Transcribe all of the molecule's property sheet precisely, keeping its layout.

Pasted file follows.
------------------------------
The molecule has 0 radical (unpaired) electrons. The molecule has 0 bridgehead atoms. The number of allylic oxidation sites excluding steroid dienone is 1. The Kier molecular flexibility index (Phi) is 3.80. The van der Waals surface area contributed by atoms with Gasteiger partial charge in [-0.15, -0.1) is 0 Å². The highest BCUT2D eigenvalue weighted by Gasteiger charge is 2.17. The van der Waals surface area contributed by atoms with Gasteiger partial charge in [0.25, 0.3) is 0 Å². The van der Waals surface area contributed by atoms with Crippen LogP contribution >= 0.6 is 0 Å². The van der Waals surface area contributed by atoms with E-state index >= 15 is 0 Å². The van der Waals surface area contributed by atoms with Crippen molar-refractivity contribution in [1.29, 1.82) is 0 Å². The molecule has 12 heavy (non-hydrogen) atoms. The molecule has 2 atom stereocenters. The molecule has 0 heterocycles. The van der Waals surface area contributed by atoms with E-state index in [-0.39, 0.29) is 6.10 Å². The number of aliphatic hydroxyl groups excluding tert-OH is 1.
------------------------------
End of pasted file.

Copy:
The molecule has 0 radical (unpaired) electrons. The molecule has 0 bridgehead atoms. The number of allylic oxidation sites excluding steroid dienone is 1. The Kier molecular flexibility index (Phi) is 3.80. The van der Waals surface area contributed by atoms with Gasteiger partial charge in [-0.15, -0.1) is 0 Å². The highest BCUT2D eigenvalue weighted by Gasteiger charge is 2.17. The van der Waals surface area contributed by atoms with Gasteiger partial charge in [0.25, 0.3) is 0 Å². The van der Waals surface area contributed by atoms with Crippen LogP contribution >= 0.6 is 0 Å². The van der Waals surface area contributed by atoms with E-state index >= 15 is 0 Å². The van der Waals surface area contributed by atoms with Crippen molar-refractivity contribution in [1.29, 1.82) is 0 Å². The molecule has 12 heavy (non-hydrogen) atoms. The molecule has 2 atom stereocenters. The molecule has 0 heterocycles. The van der Waals surface area contributed by atoms with E-state index in [-0.39, 0.29) is 6.10 Å². The number of aliphatic hydroxyl groups excluding tert-OH is 1.